Jules Davidoff, who will speak third, as a few of you know, is a Professor of Psychology, an evolutionary psychologist, a different kind of evolutionary psychologist, with a great amount of knowledge of cognitive neuroscience. He writes on color, very fascinating, he’s done benchmark pieces on color – and his notion of color works with a very sophisticated idea of culture as well as nature.
Beau Lotto will speak second on the postmodern brain. Beau is a neuroscientist; he’s going to speak about the brain apart from notions of linear causality.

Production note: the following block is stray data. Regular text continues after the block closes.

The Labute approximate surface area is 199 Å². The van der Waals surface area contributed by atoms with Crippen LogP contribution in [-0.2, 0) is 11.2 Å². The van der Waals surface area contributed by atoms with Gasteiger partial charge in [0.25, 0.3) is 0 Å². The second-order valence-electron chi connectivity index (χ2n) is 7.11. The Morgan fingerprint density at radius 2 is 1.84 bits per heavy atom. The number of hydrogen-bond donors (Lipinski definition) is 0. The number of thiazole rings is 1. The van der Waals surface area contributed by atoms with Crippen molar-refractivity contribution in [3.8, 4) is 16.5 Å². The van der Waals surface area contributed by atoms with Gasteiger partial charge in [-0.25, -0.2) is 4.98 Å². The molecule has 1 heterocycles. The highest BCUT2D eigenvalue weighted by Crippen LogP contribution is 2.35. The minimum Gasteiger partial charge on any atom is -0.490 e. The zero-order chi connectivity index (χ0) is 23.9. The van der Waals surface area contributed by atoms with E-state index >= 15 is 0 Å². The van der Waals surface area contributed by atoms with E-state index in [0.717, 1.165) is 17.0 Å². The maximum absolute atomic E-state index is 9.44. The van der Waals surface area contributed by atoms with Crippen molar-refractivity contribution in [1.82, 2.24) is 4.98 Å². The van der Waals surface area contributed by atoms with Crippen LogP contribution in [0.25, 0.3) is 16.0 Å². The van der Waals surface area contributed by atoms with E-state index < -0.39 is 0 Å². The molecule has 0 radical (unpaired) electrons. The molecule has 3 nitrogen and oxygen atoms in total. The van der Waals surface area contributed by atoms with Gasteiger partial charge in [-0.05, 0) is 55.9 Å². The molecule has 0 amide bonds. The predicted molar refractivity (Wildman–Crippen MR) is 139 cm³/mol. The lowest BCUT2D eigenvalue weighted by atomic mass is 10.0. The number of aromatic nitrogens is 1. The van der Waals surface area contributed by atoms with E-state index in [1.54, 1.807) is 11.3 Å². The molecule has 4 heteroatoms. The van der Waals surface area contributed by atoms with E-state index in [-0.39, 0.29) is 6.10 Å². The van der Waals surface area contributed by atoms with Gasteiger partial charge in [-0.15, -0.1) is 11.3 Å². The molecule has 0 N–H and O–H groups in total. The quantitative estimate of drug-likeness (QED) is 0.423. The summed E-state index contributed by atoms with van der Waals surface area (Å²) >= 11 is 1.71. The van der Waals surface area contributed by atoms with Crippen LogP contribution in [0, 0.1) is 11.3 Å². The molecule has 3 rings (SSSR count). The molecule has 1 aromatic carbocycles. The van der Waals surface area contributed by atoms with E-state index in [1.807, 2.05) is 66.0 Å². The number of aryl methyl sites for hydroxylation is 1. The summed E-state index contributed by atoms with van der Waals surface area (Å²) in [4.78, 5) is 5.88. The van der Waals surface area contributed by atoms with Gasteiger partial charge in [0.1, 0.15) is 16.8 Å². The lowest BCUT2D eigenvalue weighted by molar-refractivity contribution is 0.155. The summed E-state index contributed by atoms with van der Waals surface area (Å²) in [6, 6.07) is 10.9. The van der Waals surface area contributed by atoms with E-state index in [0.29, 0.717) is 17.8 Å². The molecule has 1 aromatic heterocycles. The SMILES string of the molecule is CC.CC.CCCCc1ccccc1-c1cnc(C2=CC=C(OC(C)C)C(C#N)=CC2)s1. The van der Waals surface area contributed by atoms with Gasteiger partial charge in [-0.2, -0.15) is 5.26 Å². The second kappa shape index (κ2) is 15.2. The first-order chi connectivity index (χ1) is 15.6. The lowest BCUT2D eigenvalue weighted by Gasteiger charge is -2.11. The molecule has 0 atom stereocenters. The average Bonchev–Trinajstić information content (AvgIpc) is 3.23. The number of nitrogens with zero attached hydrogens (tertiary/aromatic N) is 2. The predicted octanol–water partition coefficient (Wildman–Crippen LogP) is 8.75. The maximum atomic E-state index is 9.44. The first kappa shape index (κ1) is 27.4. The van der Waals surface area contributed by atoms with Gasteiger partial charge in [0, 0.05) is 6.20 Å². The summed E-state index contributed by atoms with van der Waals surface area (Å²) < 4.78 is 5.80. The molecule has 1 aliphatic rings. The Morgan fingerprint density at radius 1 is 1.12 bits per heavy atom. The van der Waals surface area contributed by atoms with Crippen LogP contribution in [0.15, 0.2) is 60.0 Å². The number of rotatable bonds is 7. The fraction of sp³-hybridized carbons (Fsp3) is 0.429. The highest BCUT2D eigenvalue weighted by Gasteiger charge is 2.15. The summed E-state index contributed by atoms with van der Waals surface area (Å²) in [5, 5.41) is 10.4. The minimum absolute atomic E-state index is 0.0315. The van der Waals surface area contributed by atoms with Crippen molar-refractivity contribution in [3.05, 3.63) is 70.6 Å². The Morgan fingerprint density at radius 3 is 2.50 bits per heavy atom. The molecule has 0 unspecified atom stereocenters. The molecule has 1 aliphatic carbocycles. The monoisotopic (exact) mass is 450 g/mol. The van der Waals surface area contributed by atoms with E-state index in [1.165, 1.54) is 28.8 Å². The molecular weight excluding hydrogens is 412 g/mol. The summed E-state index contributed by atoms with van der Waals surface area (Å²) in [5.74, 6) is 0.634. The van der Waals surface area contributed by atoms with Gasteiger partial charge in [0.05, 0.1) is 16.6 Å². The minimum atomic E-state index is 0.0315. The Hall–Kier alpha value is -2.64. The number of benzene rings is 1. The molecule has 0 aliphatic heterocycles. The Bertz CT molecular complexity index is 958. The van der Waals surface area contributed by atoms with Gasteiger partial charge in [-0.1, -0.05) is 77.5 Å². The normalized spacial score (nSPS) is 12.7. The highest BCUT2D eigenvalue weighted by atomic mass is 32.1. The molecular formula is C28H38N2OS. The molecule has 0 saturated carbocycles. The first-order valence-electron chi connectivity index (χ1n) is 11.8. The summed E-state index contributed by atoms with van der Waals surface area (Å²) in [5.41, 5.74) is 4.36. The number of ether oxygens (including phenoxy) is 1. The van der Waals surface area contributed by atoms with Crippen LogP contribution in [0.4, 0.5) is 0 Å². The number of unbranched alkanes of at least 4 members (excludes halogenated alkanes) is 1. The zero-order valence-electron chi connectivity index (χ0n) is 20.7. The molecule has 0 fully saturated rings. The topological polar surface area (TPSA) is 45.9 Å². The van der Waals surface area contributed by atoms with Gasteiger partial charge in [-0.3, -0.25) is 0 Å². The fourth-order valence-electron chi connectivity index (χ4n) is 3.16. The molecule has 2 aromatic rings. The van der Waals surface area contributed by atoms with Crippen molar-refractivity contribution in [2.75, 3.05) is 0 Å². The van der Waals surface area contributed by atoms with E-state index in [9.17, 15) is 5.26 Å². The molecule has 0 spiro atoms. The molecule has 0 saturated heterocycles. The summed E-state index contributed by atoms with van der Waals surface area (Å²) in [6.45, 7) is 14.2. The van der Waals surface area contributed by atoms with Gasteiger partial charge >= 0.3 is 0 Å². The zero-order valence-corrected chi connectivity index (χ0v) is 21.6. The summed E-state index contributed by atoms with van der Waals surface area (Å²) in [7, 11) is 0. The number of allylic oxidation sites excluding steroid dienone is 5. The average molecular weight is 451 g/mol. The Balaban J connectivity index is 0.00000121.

Olafur Eliasson needs no introduction but I’ll give him one anyway. He’s one of the worlds leading artists. You’ll all know him from The Weather Project at the Tate Modern in 2003, The Blind Pavilion at the Venice Biennale also in 2003. One of his very first works, first very well known works was … was it called ‘Spotlight’? It was a spotlight in Los Angeles which was comprised of a hole he made in the ceiling of an art house. Olafur has very often addressed the kind of interface again of nature and culture. I think this will come up in all three of the papers. He has investigated perception through the recreation and intervention in natural phenomenon. Olafur has for a long time been involved in the kind of science arts initiatives that perhaps provide a bit of a framework for what the Arts Council and the AHRB have started to initiate two years ago or three years ago, this is way back to 1996, the original events in Japan and afterwords – Hans Ulrich Obrist, Blue Steele and a number of others. Olafur finally is an accomplished golfer, I’ve heard, I don’t play golf but I look like a golfer, he looks like an artist, so with no further ado, can I introduce Olafur Eliasson.